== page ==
QFT. Although I do ride SS but I agree. While 80mm in the front might make you more comfortable you still have to be very active on your bike in order to navigate the tough terrain. I'll take the precise tracking and feel of a rigid fork over 80mm in the front any day. And for climbing there is just no better feeling than a rigid bike underneath you.cycleboy said:I'm geared, so I can't claim that aspect of it. My rides are 60-75% climbing in terms of time spent. The efficiency of climbing on the light rigid bike outweighs any loss of speed on downhills. I can't think of a situation I've been in where suspension actually helped me climb.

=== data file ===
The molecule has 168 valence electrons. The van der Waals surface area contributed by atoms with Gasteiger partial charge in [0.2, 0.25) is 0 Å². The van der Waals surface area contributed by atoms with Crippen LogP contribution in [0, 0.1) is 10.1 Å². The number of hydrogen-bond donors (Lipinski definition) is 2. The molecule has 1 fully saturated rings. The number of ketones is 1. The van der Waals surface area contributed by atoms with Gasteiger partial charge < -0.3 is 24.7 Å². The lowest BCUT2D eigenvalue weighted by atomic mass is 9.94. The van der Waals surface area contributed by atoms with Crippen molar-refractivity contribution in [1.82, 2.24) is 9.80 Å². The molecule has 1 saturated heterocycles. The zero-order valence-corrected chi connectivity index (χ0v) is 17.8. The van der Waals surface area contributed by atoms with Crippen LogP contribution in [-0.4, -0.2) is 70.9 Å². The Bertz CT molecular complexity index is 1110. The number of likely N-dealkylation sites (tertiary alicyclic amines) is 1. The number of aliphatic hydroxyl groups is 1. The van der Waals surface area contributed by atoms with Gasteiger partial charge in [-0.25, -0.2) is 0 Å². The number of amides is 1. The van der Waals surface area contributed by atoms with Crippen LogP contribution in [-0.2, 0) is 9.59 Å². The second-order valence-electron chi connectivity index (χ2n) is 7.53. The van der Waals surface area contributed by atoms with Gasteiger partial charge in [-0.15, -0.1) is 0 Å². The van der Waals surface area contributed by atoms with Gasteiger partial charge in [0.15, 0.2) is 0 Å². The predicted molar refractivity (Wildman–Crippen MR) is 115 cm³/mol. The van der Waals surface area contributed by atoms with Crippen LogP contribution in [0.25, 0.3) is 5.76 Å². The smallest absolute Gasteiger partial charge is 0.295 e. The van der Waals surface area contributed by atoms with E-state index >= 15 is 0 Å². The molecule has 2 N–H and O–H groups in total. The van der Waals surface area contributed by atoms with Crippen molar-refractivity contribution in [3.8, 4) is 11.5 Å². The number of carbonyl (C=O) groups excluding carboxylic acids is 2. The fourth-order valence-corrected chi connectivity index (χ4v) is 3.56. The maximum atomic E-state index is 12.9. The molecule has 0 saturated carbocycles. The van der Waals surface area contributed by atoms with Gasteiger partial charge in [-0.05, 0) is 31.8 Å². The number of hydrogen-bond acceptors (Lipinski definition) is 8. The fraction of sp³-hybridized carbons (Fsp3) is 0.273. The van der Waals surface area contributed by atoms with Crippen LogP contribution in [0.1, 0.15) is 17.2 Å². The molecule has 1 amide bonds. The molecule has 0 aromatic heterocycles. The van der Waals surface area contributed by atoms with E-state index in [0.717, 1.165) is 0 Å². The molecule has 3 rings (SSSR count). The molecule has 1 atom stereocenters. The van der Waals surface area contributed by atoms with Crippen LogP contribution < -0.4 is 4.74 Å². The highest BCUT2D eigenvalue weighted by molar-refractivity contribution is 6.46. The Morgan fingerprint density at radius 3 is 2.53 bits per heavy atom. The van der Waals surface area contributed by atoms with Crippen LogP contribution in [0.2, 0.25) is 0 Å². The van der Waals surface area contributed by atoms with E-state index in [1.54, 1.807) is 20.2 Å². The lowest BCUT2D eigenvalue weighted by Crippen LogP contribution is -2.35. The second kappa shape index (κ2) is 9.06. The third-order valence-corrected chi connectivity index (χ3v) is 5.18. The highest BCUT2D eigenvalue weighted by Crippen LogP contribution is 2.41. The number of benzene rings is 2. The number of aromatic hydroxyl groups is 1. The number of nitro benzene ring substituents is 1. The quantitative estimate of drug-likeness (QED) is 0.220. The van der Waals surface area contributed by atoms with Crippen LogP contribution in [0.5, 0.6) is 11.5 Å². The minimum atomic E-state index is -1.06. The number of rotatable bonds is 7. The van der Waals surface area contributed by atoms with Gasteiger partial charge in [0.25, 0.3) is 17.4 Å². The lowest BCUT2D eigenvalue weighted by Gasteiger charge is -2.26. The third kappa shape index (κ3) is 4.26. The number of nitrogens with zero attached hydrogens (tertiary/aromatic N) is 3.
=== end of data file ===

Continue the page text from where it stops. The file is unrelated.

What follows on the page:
For me, its also about adding more to the ride. I started out 19 years ago riding a rigid geared bike, moved through several HTs, eventually spending more money on a FS bike than I ever imagined I would spend on a bicycle. Then converted one of the old HTs into a SS, because one of the local trails is pretty much flat and several friends seemed to enjoy it. Got hooked on the SS, found out I loved the challenge and it was not the disadvantage I originally thought it would be. One day I sent my Fox TALAS off to get serviced and borrowed a rigid fork from a friend to keep riding until I got my Fox back. During the 3 weeks the Fox was gone, I found that just like riding only one gear, the rigid fork was not the crutch that everyone made it out to be. And just like one gear, got hooked on the challenge. It is harder, very unforgiving of poor lines and handling skills, but that is what makes it so much fun. Of course, never having to service it and less weight is a nice bonus.Rusty21 said:I haven't been biking long so I don't know much, but why do people like rigid setups so much? It seems counter Intuitive.